the edge of cliff
pondering to fly
to the higher conscience.
It creeps into the heart, grilling–a merciless judge
Poor defender searches in her head for a right answer
for having evaded her duty as a good daughter–
being so far away, seeing her sporadically, this and that.
I still see vividly the pink-flowered Hanbok she made
for me to wear for the first day of my kindergarten,
I feel the warmth of her hand that took mine,
buried in the deep ocean of memory.
I wish I could go back to her and give her a big hug.
So what came out of that selfishness?
Nothing, your honor,
except, gaining some insight to see beyond the horizon.
Stream flows into the river then to the ocean,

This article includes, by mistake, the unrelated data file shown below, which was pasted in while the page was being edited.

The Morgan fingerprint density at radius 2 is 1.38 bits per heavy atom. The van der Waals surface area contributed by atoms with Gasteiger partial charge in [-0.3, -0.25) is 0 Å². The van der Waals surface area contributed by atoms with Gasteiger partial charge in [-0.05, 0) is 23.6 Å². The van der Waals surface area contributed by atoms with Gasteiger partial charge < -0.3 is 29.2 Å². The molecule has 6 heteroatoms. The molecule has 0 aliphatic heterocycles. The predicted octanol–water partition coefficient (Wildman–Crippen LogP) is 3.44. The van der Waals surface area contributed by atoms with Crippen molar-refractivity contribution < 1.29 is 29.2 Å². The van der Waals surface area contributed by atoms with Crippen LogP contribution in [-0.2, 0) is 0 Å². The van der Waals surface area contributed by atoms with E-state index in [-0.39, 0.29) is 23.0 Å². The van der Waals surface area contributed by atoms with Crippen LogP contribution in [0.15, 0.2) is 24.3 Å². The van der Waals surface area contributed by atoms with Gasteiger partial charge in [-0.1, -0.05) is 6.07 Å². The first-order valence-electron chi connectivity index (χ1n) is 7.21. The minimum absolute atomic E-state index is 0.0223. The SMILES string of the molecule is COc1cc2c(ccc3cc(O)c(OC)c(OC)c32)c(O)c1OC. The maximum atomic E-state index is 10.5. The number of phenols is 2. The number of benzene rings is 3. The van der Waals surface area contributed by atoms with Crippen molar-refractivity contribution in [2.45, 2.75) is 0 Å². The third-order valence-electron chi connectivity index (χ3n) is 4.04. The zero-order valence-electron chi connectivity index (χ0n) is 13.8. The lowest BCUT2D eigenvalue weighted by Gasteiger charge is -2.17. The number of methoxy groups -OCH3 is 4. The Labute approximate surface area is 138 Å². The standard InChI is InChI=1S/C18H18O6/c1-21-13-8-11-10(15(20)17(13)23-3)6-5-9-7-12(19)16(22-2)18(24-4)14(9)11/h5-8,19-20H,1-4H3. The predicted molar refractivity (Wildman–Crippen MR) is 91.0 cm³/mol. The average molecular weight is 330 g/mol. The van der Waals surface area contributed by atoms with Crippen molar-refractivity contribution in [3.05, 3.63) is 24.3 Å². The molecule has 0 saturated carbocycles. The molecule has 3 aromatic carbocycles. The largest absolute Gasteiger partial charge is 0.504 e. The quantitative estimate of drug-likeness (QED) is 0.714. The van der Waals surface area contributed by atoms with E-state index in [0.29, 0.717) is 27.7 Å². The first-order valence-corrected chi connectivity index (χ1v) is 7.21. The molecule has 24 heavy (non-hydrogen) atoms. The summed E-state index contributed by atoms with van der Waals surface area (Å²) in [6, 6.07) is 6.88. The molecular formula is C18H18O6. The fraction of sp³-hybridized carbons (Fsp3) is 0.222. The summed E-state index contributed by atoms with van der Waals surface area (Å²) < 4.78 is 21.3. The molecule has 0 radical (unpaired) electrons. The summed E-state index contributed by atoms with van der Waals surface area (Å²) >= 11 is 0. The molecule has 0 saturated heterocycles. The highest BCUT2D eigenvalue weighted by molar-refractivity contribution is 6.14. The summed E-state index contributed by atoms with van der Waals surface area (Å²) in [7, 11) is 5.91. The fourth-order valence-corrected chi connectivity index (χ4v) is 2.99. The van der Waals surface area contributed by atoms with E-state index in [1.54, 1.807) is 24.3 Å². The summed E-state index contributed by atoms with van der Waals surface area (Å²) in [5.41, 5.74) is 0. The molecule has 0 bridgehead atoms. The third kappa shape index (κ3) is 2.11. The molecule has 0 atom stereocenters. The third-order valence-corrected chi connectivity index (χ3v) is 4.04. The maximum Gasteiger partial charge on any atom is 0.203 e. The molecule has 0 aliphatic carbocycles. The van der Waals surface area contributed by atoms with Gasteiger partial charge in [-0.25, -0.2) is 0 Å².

it may get some saltiness in the process yet still remain as water,
recognizing the quality of diversity of ourselves,
we follow basically the same rules of our lives as any other’s, etc.
You may not be a great achiever but have lived as a normal human being,
therefore, you are not guilty.
Thank you, your honor. Still my heart rains with constant cloud of guilt
that no psychiatrist can heal.
We all have some sort of guilt in us, woman.
That’s why we call ourselves sinners.
Repent in front of God, and he’ll clean your soul.
Thank you, your honor, but…
I hear her saying she has forgiven me,
so suffer no more. Yet the blotch of guilt is etched in my heart,
and I learn to live with that.
–Byung A. Fallgren